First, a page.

MavenThis supports the Maven widget and search functionality. (Privacy Policy)
Marketing
Google AdSenseThis is an ad network. (Privacy Policy)
Google DoubleClickGoogle provides ad serving technology and runs an ad network. (Privacy Policy)
Index ExchangeThis is an ad network. (Privacy Policy)
SovrnThis is an ad network. (Privacy Policy)
Facebook AdsThis is an ad network. (Privacy Policy)
Amazon Unified Ad MarketplaceThis is an ad network. (Privacy Policy)
AppNexusThis is an ad network. (Privacy Policy)
OpenxThis is an ad network. (Privacy Policy)
Rubicon ProjectThis is an ad network. (Privacy Policy)
TripleLiftThis is an ad network. (Privacy Policy)
Say MediaWe partner with Say Media to deliver ad campaigns on our sites. (Privacy Policy)
Remarketing PixelsWe may use remarketing pixels from advertising networks such as Google AdWords, Bing Ads, and Facebook in order to advertise the HubPages Service to people that have visited our sites.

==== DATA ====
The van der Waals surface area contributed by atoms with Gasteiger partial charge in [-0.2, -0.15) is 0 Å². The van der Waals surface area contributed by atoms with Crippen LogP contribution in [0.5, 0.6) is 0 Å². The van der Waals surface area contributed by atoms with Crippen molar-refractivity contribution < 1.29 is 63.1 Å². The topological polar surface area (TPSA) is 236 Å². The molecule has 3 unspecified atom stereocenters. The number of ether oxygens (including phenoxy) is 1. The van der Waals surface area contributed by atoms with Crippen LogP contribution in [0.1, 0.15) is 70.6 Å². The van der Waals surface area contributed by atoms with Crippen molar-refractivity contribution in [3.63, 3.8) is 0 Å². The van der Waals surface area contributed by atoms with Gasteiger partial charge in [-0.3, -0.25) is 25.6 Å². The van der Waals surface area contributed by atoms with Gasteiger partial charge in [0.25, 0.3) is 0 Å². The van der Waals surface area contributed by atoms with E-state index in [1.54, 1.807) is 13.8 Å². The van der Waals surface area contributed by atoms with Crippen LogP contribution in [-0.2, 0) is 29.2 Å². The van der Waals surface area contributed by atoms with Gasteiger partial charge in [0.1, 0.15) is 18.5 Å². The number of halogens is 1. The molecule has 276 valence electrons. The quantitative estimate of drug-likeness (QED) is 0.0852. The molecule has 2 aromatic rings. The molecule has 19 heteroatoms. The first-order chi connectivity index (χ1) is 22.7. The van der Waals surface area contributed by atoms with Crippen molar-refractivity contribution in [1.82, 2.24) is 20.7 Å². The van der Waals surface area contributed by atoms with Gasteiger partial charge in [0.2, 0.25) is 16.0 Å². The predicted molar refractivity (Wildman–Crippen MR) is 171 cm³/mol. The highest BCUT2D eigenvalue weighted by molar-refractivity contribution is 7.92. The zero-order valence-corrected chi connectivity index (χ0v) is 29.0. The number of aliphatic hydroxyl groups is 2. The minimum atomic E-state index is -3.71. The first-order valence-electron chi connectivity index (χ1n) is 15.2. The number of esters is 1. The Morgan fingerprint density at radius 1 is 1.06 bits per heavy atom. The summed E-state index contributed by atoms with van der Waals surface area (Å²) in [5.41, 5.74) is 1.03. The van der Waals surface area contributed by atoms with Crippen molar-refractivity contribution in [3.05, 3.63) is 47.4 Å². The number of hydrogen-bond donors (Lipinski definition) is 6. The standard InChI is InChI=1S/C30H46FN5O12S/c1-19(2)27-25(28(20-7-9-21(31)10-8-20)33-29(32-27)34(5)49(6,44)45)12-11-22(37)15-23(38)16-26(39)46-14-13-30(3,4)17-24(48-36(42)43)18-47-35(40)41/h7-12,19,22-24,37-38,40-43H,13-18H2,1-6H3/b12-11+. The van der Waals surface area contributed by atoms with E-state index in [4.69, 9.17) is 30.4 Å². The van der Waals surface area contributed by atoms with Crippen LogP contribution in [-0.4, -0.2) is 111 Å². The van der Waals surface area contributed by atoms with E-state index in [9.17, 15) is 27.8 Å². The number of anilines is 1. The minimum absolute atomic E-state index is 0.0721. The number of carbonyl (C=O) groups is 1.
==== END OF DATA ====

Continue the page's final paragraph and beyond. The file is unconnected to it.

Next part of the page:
Conversion Tracking PixelsWe may use conversion tracking pixels from advertising networks such as Google AdWords, Bing Ads, and Facebook in order to identify when an advertisement has successfully resulted in the desired action, such as signing up for the HubPages Service or publishing an article on the HubPages Service.
Statistics
Author Google AnalyticsThis is used to provide traffic data and reports to the authors of articles on the HubPages Service. (Privacy Policy)
ComscoreComScore is a media measurement and analytics company providing marketing data and analytics to enterprises, media and advertising agencies, and publishers. Non-consent will result in ComScore only processing obfuscated personal data. (Privacy Policy)
Amazon Tracking PixelSome articles display amazon products as part of the Amazon Affiliate program, this pixel provides traffic statistics for those products (Privacy Policy)